The first major operation of 1944 was the assault on the Gustav Line with two British divisions on the left (Garigliano River) and a British and an American division on the right (Rapido River). Jackson describes the Garigliano crossing as having all the hall-marks of a well planned, professional river-crossing operation[25]. The Rapido crossing was a complete disaster, the British failing to cross and the Americans troops cut to pieces[26]. As it was primarily a U.S. operation there has been little study of the subject by British historians, however it is of major importance to the dissertation as an example of what can go wrong and as a combined U.S./British operation. The main secondary sources for this battle are Martin Blumenson’s Bloody River[27] and the U.S. 5th Army Commander Mark Clark’s memoirs Calculated Risk[28].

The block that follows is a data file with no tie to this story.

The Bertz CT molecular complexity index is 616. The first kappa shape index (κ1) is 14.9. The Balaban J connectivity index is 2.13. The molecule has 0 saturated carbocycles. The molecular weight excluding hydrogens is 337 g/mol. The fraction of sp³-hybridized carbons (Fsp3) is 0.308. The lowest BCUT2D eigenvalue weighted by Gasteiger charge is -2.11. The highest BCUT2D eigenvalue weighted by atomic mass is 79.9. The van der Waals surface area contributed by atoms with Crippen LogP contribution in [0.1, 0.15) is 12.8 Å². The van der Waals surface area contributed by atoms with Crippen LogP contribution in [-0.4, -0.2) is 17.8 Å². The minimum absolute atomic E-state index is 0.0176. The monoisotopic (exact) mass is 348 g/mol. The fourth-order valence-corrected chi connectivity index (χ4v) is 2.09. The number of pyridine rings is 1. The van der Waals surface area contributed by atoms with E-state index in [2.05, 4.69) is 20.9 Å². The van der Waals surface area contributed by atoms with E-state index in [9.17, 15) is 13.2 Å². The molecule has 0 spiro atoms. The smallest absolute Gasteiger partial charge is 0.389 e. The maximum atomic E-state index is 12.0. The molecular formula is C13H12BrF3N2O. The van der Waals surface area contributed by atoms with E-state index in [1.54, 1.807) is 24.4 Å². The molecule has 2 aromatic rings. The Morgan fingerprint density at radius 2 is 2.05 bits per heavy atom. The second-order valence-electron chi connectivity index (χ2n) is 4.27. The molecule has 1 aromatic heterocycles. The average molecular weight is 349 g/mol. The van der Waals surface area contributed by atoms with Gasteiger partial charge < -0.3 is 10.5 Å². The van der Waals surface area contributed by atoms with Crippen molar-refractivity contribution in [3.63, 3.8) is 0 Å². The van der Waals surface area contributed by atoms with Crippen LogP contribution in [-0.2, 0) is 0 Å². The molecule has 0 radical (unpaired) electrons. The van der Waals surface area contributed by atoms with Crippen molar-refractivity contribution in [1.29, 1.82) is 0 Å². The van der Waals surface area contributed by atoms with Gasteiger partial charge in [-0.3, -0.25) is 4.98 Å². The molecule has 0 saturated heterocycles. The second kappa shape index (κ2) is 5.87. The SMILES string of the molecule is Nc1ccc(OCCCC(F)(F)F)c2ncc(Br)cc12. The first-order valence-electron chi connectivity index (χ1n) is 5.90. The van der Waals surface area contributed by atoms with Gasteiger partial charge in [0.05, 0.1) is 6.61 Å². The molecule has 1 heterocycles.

Of the few studies of the second half of the campaign only The Gothic Line[29] by Douglas Orgill and The Impossible Victory[30] by Brian Harpur examine river crossings in sufficient detail to be of value to the dissertation. The later is also invaluable as it contains the only known interview with Richard McCreery and details his tactical theories[31].The latest addition to the historiography of the Italian campaign is James Holland’s Italy’s Sorrow: A Year of War, 1944-45[32], which examines the later part of the campaign in considerable detail, although because it concentrates of personal experiences, particularly those of the Italian partisan and civilian, has little to offer a dissertation concerning tactics.